Emmett McGrath On How We Need To Adjust To The Future Of Work

Remote / Hybrid Work is Here to Stay — The old way of working — waking up early, commuting into an office, staying for 8–9-plus hours, and commuting home — is over. Remote and virtual work is not going away any time soon for a large portion of businesses. When it comes to designing the future of work, one size fits […]

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Remote / Hybrid Work is Here to Stay — The old way of working — waking up early, commuting into an office, staying for 8–9-plus hours, and commuting home — is over. Remote and virtual work is not going away any time soon for a large portion of businesses.


When it comes to designing the future of work, one size fits none. Discovering success isn’t about a hybrid model or offering remote work options. Individuals and organizations are looking for more freedom. The freedom to choose the work model that makes the most sense. The freedom to choose their own values. And the freedom to pursue what matters most. We reached out to successful leaders and thought leaders across all industries to glean their insights and predictions about how to create a future that works.

As a part of our interview series called “How Employers and Employees are Reworking Work Together,” we had the pleasure to interview Emmett McGrath, president of Yoh, a Day & Zimmermann Company.

As president, McGrath is responsible for the strategic and operational success of Yoh’s two main offerings; Specialty Practices, providing highly skilled, professional, STEM talent; and Enterprise Solutions, Yoh’s integrated, managed workforce solutions, including the recently launched DZConneX, Total Talent Solutions brand. McGrath has been president of Yoh since April of 2017, rejoining Yoh after previously working for the company for many years, getting his start with Yoh in 1985.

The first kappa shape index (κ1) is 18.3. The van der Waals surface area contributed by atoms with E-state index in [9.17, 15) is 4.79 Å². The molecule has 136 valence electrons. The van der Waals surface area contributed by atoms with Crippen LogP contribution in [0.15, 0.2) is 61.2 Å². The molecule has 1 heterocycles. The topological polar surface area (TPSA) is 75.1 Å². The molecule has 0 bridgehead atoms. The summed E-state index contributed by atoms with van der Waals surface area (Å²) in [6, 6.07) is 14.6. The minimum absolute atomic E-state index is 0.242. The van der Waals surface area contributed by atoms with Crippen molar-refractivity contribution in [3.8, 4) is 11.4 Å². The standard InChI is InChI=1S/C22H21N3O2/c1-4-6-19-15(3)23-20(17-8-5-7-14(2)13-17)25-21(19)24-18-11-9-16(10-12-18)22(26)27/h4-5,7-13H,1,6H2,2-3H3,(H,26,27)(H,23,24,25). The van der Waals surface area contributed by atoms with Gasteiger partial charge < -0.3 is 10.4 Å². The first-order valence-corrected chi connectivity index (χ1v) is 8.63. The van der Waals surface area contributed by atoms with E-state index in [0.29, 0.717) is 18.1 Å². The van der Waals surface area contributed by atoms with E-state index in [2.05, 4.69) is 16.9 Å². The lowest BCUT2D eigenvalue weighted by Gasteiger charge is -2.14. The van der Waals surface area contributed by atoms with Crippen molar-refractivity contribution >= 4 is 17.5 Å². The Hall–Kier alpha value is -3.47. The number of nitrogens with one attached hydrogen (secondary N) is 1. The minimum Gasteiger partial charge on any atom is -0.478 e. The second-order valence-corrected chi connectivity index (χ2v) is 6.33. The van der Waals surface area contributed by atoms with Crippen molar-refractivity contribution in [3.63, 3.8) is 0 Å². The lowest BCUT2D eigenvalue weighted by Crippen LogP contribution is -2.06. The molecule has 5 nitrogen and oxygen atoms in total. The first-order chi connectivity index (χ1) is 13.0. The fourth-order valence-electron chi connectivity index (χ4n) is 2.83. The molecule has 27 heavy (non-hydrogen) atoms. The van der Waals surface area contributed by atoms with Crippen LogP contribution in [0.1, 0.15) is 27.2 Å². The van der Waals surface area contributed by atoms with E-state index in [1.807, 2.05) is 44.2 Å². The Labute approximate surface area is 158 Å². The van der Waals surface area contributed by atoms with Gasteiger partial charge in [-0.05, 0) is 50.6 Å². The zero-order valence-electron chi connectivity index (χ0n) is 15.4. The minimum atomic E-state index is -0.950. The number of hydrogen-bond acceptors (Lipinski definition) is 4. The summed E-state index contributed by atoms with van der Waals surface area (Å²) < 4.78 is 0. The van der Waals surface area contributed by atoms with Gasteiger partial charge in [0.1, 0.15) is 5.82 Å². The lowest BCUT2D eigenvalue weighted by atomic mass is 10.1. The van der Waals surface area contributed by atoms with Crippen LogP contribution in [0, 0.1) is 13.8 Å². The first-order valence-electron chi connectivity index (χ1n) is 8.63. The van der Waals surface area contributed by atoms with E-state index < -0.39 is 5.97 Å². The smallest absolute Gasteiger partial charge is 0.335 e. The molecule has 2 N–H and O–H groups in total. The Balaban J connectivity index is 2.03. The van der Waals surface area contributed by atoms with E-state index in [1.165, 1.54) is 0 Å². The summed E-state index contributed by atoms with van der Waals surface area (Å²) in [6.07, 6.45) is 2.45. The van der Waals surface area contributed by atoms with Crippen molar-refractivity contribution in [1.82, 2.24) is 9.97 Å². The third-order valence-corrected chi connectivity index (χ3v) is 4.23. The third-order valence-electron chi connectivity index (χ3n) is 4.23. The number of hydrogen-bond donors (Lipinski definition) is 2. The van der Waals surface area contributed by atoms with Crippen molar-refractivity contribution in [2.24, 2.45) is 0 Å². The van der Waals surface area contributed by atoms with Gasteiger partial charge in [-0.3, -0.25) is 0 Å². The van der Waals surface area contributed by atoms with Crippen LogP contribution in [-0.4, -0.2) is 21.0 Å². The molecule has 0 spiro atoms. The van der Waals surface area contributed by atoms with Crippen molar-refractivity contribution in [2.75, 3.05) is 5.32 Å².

Thank you for making time to visit with us about the topic of our time. Our readers would like to get to know you a bit better. Can you please tell us about one or two life experiences that most shaped who you are today?

The most profound life experience I have had is being a parent, raising two children with my wonderful wife. Parenting, being a father, is an awesome responsibility and incredibly rewarding.

Let’s zoom out. What do you predict will be the same about work, the workforce and the workplace 10–15 years from now? What do you predict will be different?

If the pandemic has taught us anything about work, it’s that we can never truly predict what the future will look like. The rate of progress, both in technology and from a talent perspective, is too fast to make any definitive predictions. That said, I feel what will remain the same about the workforce in a decade is a continuation of what we’ve seen at Yoh over the past two years. Workers will demand their employers not only offer strong salary, benefits and flexibility, but that companies also place a priority on diversity, equity and inclusion (DE&I) programs. They want their employers to be good stewards of the environment and give back to the communities in which they’re based. The demand for high-performing, specialized talent will remain at record highs in the next 10–15 years. Keeping up with your competitors will require all companies make talent acquisition and management a key part of their strategic plans.

Now, what will be different, remains to be seen. I feel we’ll see the evolution of the remote / hybrid work model continue. Driven by advancements in tech, we’ll see the need for even more specialization in skills, experience and responsibilities. We’ll see more outsourcing of talent acquisition as the demand for these specialized skills far outpaces the level at which internal teams can keep up.

What advice would you offer to employers who want to future-proof their organizations?